What Is Revenue Operations? Quickstart Guide to RevOps

By Kevin McCann

Revenue operations

Business leaders can have a wonderful revenue process and still end up a bankrupt company. Much of the problem happens because the understanding of revenue operations versus cash flow versus net income was missed. Revenue operations (RevOps) helps make a big difference by identifying where revenue is occurring now as well as how it can be increased elsewhere.

What Is Revenue Operations Responsible For and Why Is It on the Rise?

By definition, revenue operations teams and revenue operations titles involve understanding how every aspect of a business generates revenue and how it can be made visible and increased over time. While this statement seems straightforward, implementing it can involve quite a bit of work and interacting with multiple aspects of a business, from sales to accounting to manufacturing to the executive team. Everyone has a stake in revenue being sustained and growing in a company. Revenue operations opens up the window to understand marketing and customer success better.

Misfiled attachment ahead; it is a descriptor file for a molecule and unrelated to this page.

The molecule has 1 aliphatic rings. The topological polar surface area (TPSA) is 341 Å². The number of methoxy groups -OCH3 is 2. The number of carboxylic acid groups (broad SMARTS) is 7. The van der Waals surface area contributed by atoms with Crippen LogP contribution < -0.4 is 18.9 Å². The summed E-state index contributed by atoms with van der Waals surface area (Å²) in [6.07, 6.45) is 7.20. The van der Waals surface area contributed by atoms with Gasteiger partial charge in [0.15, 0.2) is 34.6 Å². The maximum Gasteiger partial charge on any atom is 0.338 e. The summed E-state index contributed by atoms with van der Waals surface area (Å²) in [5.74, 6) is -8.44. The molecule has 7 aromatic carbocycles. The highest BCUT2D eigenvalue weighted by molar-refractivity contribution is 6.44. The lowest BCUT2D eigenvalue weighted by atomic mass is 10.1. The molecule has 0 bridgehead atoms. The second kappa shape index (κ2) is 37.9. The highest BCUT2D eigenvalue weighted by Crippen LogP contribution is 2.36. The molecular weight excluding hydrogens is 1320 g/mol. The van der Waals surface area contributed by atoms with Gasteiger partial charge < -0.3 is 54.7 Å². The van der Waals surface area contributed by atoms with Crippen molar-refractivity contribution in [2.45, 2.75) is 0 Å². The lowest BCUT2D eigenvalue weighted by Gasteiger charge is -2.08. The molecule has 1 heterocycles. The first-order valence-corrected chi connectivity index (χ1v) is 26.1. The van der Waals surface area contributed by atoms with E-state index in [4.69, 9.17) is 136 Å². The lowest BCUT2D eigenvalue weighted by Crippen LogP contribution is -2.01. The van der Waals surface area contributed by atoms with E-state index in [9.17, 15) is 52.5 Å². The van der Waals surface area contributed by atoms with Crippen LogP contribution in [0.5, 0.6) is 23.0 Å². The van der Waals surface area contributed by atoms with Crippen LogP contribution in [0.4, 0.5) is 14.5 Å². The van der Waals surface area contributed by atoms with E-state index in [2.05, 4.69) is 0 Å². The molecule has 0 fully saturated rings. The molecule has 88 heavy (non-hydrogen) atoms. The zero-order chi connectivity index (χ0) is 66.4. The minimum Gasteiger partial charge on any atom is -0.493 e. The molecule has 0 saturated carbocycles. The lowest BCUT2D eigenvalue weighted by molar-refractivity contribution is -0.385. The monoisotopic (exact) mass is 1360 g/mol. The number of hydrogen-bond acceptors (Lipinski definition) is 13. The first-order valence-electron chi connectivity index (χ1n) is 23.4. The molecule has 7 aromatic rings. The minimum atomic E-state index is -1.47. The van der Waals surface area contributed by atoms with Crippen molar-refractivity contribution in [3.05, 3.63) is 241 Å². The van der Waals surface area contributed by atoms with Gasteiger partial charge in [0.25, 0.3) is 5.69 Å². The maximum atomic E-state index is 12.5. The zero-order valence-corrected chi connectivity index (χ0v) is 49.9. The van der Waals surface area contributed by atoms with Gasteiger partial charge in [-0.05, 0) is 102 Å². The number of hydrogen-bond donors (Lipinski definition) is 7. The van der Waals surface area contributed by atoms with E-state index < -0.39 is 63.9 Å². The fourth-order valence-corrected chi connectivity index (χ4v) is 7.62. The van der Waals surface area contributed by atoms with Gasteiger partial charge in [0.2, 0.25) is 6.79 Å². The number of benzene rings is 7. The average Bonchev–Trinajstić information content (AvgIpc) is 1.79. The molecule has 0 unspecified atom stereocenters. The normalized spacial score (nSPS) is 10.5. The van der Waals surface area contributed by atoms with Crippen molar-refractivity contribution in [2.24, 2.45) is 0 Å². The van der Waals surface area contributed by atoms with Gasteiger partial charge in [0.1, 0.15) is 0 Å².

More importantly, revenue operations strategy forces an alignment of activities that might have competed in the past. Everything is value-driven now, and with very visible metrics, no one has an excuse to say that their operation is delayed or pending a report.

Revenue operations replace old reporting methods that were highly inaccurate and late, incorporate artificial intelligence in data capture, map the customer’s activities and impacts extensively, and increase visibility. In short, revenue operations teams are incredibly busy and valuable.